PortandTerminal.com, December 10, 2019
LONDON, ENGLAND – About 12,000 years ago, the sea level around the British Isles was about 400 feet lower than it is today. That exposed the bottom of a wide strip of the present-day North Sea. In the same way that lower sea levels created the Bering Strait land bridge, lower sea levels also exposed the bottom of the North Sea and gave it time to evolve into fertile, populated land.
Clues and artefacts
In the 1800s the first clues that an inhabited land used to exist beneath the waves of the North Sea began to emerge. Fishing vessels began dredging up plant remains, animal bones, and even human artefacts from Dogger Bank.
Fast forward to 1988 and one Doggerland’s most remarkable finds was made at Bruine Bank, an area in the North Sea, by a Dutch fisherman.
Amongst fishermen like Aart Wolters, Bruine Bank is known for its good catches in cold weather and the bones, mammoth teeth, and even artefacts which get caught in the nets and sometimes cause annoying tears. This one particular find that Wolters’ fishing nets brought up was remarkable – a stone tranchet axe between 12,000 and 6,000 years old. Proof positive that intelligent, tool-producing humans once inhabited Doggerland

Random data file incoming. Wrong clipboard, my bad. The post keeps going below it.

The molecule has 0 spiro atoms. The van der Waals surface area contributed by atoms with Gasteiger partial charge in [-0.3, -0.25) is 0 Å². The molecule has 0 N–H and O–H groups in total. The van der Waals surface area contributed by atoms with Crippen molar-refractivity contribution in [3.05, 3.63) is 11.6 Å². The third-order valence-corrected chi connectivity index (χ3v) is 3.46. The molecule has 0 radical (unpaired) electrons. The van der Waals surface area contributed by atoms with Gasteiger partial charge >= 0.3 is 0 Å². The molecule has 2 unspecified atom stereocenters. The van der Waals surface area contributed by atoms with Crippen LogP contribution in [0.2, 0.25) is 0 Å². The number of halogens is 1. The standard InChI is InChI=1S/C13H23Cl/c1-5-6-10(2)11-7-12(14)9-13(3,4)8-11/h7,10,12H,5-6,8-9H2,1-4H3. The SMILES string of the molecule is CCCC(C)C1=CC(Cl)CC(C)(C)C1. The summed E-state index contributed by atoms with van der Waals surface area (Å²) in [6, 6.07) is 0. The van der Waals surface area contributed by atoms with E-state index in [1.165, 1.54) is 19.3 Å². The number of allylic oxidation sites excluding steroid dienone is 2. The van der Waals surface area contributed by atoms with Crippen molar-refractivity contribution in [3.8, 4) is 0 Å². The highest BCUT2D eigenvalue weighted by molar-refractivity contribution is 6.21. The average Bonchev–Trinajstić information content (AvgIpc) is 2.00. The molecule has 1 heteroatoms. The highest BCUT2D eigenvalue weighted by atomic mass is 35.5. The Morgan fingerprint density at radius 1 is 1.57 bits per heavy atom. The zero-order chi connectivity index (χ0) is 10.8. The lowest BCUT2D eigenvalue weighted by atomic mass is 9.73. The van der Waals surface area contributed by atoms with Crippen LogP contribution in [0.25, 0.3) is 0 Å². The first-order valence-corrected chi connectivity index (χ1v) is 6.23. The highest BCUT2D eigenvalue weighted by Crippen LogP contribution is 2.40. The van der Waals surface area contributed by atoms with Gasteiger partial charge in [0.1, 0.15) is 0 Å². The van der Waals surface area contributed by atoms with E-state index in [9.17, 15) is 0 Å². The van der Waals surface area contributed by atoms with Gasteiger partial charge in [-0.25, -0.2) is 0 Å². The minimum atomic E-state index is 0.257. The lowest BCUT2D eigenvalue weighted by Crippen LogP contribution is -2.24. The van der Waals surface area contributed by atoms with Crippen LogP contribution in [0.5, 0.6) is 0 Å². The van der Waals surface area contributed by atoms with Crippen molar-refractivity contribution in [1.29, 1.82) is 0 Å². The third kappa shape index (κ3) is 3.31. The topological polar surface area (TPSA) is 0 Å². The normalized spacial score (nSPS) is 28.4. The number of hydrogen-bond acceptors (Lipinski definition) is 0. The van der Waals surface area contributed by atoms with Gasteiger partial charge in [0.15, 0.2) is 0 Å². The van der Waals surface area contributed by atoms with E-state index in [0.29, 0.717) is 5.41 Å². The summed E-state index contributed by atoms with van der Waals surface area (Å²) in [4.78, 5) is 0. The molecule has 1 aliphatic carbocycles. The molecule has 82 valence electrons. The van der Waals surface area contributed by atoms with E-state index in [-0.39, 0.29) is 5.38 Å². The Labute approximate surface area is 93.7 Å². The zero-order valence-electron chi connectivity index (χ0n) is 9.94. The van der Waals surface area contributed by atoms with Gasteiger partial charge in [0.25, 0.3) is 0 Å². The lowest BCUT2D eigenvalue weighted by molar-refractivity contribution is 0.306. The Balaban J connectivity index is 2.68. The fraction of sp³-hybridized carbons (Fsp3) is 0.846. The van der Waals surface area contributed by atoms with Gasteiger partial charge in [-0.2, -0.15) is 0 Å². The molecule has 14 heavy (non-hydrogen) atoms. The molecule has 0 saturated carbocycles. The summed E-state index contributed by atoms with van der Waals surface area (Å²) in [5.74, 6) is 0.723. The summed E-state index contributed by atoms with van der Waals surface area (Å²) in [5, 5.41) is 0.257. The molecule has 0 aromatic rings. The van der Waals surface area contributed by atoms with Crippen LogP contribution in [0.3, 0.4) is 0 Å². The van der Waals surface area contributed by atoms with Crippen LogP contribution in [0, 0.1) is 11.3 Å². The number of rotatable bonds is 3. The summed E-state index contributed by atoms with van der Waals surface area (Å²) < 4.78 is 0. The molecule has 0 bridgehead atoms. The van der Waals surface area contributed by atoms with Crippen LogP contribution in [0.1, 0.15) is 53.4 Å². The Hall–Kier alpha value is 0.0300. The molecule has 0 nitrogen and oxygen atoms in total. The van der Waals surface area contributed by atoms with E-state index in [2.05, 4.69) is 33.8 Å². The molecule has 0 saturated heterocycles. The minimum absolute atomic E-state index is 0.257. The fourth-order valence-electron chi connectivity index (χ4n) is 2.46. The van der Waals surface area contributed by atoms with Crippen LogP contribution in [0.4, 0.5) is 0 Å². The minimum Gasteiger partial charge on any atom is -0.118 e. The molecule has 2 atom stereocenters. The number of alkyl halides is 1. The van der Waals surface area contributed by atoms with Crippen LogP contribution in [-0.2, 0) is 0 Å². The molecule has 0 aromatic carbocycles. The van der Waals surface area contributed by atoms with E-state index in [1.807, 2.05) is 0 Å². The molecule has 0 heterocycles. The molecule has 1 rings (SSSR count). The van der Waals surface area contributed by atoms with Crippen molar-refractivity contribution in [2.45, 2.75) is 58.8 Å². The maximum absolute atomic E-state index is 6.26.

Archaeologists and anthropologists say the Doggerlanders were hunter-gatherers who migrated with the seasons, fishing, hunting, and gathering food such as hazelnuts and berries.
Archaeologists now believe that they have also found the first signs of two potential prehistoric settlements under the North Sea. Teams from universities in England and Belgium discovered evidence of woodland and worked flint in the seabed 25 miles off the coast of Cromer, Norfolk. The researchers used the latest sound wave technology to scan the seabed in May 2019.
They found evidence of human activity in two places, including an ancient submerged river estuary. Two pieces of stone flint were recovered in seabed sediment samples taken from a depth of 32m (104 ft).
Researchers say that recent finds and data from commercial seafloor mapping suggest a population as large as tens of thousands lived in Doggerland before it was consumed by the sea.
“These are people who were just like us, who around that time built some of the first houses around Britain.”
Over time, the Doggerlanders were slowly flooded out of their seasonal hunting grounds. Water previously locked away in glaciers and ice sheets began to melt, drowning Doggerland. Around 6,000 years ago, the Mesolithic people were forced onto higher ground in what is today England and the Netherlands.
So just like the fabled Atlantis, Doggerland is now nothing but a long-sunken and forgotten Stone Age habitat, the remnants of which are the decayed bones and artefacts of its people that end up in the nets of fishing boats.
The story of it can easily be interpreted as an admonishing tale for the ultimate outcomes of rapidly rising sea levels caused by climate changes.
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